Wednesday 18 September 2019

Experience is more important to bosses than college degrees

Picture posed. Thinkstock Images
Picture posed. Thinkstock Images

Colm Kelpie

A university degree just doesn't pass muster in the business world, a new poll suggests.

Amid concerns and debate about the existence of grade inflation, more than half of small business owners surveyed here believe a third level qualification is becoming increasingly devalued, according to a poll published yesterday.

And under half of those who responded to the survey by UK finance group Close Brothers said there was no substitute for practical experience, while almost a third feel that university degrees are now so commonplace that they have lost some of their meaning.

Harry Parkinson, Close Brothers Commercial Finance Ireland managing director, said the findings are unlikely to be a surprise for many.

"Despite the fact that figures from the Higher Education Authority recorded over 20,000 entrants to universities in Ireland last year, the value of third level education is becoming a subject for debate," he said.

"Our statistics seem to suggest that many employers are beginning to give greater recognition to practical, hands on experience, arguably ahead of academic achievement." The quarterly Close Brothers Business Barometer also suggested that a third of bosses in Ireland said they do not consider a degree to be important when it comes to hiring staff.

The barometer surveys Ireland, Northern Ireland, Scotland and nine regions in England, polling a minimum of 50 businesses in each.

For these results, taken from September's study, just over 75 Irish firms were polled.

In the US especially, universities - including elite colleges like Harvard - have long been dogged with questions over grade inflation, amid concerns higher grades are being handed out to ensure graduates can better compete for high-skilled, high-paying, jobs.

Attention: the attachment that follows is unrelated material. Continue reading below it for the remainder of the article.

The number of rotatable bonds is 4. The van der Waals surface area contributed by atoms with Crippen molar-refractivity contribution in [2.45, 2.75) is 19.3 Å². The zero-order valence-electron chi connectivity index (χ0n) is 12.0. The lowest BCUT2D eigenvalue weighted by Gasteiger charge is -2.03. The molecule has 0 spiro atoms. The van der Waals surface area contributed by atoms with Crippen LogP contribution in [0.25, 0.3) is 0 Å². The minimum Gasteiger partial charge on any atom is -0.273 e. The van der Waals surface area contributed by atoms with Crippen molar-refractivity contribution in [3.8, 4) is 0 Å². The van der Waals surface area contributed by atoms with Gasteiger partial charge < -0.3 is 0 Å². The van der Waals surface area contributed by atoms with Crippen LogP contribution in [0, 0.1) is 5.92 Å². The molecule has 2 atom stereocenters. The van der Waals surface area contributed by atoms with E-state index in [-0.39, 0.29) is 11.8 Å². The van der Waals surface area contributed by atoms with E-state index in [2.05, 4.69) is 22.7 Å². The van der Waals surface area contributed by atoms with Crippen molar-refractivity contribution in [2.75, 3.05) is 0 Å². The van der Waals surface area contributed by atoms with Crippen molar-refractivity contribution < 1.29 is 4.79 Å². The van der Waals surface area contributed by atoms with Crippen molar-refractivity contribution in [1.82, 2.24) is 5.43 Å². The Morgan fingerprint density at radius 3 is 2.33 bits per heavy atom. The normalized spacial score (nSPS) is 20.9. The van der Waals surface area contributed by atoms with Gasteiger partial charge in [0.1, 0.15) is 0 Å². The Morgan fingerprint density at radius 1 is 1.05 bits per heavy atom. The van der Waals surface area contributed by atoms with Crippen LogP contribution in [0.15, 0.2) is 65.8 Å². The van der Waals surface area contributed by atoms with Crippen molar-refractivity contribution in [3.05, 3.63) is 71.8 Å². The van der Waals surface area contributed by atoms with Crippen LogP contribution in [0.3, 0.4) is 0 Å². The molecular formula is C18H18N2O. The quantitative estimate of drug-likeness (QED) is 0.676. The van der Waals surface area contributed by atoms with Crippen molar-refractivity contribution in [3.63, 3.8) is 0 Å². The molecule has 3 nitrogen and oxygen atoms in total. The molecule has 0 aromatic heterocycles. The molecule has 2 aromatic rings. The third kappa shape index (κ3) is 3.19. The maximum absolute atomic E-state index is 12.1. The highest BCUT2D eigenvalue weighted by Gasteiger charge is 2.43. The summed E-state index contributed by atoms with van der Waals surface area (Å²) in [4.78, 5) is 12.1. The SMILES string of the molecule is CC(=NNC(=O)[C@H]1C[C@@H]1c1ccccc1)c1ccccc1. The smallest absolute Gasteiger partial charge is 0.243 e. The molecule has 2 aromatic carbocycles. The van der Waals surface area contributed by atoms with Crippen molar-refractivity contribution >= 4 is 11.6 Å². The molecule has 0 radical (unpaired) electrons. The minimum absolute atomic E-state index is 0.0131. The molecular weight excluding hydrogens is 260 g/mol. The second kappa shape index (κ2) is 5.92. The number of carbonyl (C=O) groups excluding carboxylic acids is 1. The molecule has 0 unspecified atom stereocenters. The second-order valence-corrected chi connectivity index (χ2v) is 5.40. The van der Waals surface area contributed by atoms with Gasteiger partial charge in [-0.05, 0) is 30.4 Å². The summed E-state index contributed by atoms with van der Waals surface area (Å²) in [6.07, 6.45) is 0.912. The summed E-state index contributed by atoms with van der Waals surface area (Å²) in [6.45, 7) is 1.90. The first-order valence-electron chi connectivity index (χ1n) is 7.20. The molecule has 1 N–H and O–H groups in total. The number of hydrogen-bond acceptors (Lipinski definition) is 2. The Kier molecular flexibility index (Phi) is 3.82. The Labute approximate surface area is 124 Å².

A survey in the UK back in 2012 found that more than three-quarters of graduate recruiters were using a 2:1 degree as their minimum entry requirement amid an intense scramble for graduate employment.

And leading universities there, including Oxford, were embroiled in controversy over grade inflation earlier this year after figures suggested they awarded more degrees than expected.

Dublin Web Summit founder Paddy Cosgrave hit the headlines earlier this year when he suggested that a degree from Trinity had more value than those from other universities.

He had to explain why his company only recruits graduates for internship programmes from Trinity College with a 2:1 degree, or a first-class degree from the country's other colleges. He said a 2:1 degree in Trinity can't be compared with the same level of degree in other universities, as Trinity degrees are four years long compared with three in many cases in other colleges.

Mr Parkinson suggested skills can be developed in other ways.

"Given that SMEs account for 99.7pc of all private sector businesses and employ almost 70pc of the Irish population, it is perhaps time for young people to think differently about their career path," he said.

Figures obtained by 'The Irish Times' earlier this week showed that over the past 10 years, 17.7pc of graduates at Dublin City University (DCU) and University College Cork (UCC) each received a 1st, compared to 12.8PC at Maynooth University and 11.9pc at University College Dublin (UCD).

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